response that tightened the regulatory regime of financial institutions, thus creating a wide financing
gap. The rapid development of the fin-tech is not followed by adequate regulation so that it is feared
to cause harm to the users. Before 2016, there is no legislation governing Fin-tech activities in
Indonesia, so it is feared could cause harm to the users due to potentially emerging risks. Some risks
to be feared in fin-tech activities are a credit risk, compliance risk, operational risk and data security.
[5] After 2016, P2P lending is stipulated in FSA Regulation No: 77 / FSAR.01 / 2016 Concerning the
Information Technology Based lending Borrowing Services (P2P lending). Since 2016, the Financial
Services Authority issues regulations as the legal basis for the existence of Fin-tech, especially for
P2P lending.
The purpose of the arrangement is to ensure the qualification of the organizer in P2P lending
and provide a strong legal basis for the provision of cash funds quickly, easily and efficiently. In
addition, P2P lending is expected to be a solution to assist micro, small and medium scale enterprises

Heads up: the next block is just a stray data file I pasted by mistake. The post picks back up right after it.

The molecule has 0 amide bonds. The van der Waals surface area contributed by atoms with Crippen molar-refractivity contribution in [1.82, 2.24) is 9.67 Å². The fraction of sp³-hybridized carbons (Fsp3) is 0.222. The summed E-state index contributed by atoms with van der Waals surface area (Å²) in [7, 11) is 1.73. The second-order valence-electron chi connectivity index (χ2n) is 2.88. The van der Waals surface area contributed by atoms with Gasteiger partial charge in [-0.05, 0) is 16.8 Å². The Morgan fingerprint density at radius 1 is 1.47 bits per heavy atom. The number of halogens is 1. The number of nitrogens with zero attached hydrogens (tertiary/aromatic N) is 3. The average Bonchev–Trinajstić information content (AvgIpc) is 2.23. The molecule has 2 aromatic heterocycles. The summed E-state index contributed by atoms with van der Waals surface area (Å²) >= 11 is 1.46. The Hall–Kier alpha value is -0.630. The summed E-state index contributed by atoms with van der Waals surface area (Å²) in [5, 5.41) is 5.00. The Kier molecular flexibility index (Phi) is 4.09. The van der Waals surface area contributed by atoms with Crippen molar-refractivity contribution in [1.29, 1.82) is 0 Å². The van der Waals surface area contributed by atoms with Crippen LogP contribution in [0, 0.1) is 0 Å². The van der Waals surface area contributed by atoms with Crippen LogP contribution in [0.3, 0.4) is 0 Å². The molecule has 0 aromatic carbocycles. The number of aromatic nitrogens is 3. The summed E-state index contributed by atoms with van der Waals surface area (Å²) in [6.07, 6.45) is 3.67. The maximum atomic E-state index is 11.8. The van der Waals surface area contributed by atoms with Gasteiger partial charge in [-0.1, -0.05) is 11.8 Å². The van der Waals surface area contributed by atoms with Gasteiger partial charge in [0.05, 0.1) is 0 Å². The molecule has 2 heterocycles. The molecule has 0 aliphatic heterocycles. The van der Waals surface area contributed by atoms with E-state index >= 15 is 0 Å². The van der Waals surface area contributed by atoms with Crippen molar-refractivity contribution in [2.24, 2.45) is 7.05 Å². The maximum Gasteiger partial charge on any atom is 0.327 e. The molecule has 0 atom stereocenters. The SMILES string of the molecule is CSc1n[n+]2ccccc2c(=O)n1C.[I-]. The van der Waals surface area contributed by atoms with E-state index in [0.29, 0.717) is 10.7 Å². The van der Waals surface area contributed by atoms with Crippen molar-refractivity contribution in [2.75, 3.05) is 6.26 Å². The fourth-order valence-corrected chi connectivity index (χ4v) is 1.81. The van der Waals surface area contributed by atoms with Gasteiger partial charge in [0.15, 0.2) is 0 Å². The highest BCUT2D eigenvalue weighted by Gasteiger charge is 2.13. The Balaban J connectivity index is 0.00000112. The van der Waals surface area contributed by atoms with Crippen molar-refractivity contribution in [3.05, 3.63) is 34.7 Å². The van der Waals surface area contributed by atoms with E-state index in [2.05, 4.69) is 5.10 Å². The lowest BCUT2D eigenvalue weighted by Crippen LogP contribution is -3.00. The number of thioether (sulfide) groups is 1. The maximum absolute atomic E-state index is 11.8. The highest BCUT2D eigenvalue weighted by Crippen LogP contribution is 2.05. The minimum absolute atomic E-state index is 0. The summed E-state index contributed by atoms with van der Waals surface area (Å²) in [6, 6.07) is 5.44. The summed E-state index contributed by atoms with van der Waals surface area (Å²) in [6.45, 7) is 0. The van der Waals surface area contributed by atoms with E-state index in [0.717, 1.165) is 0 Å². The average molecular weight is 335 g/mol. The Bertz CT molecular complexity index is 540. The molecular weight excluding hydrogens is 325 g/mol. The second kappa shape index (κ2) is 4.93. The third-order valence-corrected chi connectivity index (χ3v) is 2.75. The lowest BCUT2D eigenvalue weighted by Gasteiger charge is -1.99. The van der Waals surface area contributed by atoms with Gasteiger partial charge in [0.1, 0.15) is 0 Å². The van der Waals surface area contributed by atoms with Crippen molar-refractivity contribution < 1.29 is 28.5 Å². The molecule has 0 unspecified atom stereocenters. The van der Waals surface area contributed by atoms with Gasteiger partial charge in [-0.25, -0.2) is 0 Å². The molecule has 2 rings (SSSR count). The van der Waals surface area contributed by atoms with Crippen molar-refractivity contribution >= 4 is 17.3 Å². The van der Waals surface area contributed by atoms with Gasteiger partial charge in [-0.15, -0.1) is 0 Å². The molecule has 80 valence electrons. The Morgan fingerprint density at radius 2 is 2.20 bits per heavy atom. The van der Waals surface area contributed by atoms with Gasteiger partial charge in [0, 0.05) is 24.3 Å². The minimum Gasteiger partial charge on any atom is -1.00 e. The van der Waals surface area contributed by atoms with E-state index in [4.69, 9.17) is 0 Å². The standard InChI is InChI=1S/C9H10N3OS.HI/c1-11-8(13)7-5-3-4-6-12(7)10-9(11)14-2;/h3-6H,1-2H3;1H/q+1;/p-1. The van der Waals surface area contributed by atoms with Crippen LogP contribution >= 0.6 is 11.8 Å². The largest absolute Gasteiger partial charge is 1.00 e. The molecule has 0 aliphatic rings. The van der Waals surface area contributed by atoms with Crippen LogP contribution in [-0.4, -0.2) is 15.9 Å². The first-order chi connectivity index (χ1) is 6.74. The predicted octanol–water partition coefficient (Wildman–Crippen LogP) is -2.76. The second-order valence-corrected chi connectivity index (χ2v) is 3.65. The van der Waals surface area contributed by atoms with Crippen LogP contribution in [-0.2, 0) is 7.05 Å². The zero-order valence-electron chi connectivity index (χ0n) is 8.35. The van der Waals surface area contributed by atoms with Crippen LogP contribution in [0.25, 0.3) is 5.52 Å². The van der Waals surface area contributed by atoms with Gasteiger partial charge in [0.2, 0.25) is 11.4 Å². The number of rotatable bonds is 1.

in gaining access to funding. Fin-tech FSA Regulation sets very important things for Fin-tech
activities, namely surveillance and protection of users, as well as organizing P2P Lending activities.
Article 7 of 11 FSA Regulation, regulates that Fin-tech requires the organizers to apply for
registration and permission from FSA. This Article provides the basis for FSA to ensure the
organizers meet the qualifications according to the regulation and facilitate FSA to conduct
supervision. This provision is a measure of the company's seriousness in running its business because
a good-faith company will comply with the requirements that required by legislation. In addition,
supervision is also done through the obligation to reconcile periodic reports every 3 months regarding
the number of givers and borrowers; The quality of loans received following the basis of loan quality
assessment; As well as activities undertaken after registration.

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ICon-ITSD IOP Publishing
IOP Conf. Series: Earth and Environmental Science 175 (2018)
1234567890 ‘’“” 012204 doi:10.1088/1755-1315/175/1/012204